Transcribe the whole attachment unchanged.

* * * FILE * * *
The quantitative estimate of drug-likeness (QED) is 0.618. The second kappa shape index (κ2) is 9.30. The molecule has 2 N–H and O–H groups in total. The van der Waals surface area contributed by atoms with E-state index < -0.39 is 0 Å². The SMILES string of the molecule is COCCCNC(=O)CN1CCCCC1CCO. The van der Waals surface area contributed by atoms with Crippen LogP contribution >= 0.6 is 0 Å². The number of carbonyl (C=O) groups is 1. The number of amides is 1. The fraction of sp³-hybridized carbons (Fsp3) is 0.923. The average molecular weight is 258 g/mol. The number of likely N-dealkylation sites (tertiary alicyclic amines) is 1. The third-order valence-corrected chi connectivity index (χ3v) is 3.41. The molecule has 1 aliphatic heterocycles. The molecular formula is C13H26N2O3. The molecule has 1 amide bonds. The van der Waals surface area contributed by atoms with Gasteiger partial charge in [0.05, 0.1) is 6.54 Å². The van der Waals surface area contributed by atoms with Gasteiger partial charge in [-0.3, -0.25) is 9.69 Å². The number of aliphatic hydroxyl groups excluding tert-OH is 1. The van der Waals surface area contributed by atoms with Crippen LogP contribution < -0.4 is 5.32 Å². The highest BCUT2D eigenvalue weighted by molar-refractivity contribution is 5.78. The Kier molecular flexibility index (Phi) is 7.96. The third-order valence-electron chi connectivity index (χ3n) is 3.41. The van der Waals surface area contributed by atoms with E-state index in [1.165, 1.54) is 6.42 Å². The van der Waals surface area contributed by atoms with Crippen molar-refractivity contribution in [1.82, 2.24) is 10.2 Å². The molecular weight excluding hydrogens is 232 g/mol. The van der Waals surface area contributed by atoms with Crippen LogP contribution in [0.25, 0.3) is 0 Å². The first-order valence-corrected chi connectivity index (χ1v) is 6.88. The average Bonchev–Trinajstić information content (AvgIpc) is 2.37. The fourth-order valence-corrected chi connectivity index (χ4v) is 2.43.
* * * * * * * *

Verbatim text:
The quantitative estimate of drug-likeness (QED) is 0.618. The second kappa shape index (κ2) is 9.30. The molecule has 2 N–H and O–H groups in total. The van der Waals surface area contributed by atoms with E-state index < -0.39 is 0 Å². The SMILES string of the molecule is COCCCNC(=O)CN1CCCCC1CCO. The van der Waals surface area contributed by atoms with Crippen LogP contribution >= 0.6 is 0 Å². The number of carbonyl (C=O) groups is 1. The number of amides is 1. The fraction of sp³-hybridized carbons (Fsp3) is 0.923. The average molecular weight is 258 g/mol. The number of likely N-dealkylation sites (tertiary alicyclic amines) is 1. The third-order valence-corrected chi connectivity index (χ3v) is 3.41. The molecule has 1 aliphatic heterocycles. The molecular formula is C13H26N2O3. The molecule has 1 amide bonds. The van der Waals surface area contributed by atoms with Gasteiger partial charge in [0.05, 0.1) is 6.54 Å². The van der Waals surface area contributed by atoms with Gasteiger partial charge in [-0.3, -0.25) is 9.69 Å². The number of aliphatic hydroxyl groups excluding tert-OH is 1. The van der Waals surface area contributed by atoms with Crippen LogP contribution < -0.4 is 5.32 Å². The highest BCUT2D eigenvalue weighted by molar-refractivity contribution is 5.78. The Kier molecular flexibility index (Phi) is 7.96. The third-order valence-electron chi connectivity index (χ3n) is 3.41. The van der Waals surface area contributed by atoms with E-state index in [1.165, 1.54) is 6.42 Å². The van der Waals surface area contributed by atoms with Crippen molar-refractivity contribution in [1.82, 2.24) is 10.2 Å². The molecular weight excluding hydrogens is 232 g/mol. The van der Waals surface area contributed by atoms with Crippen LogP contribution in [0.25, 0.3) is 0 Å². The first-order valence-corrected chi connectivity index (χ1v) is 6.88. The average Bonchev–Trinajstić information content (AvgIpc) is 2.37. The fourth-order valence-corrected chi connectivity index (χ4v) is 2.43.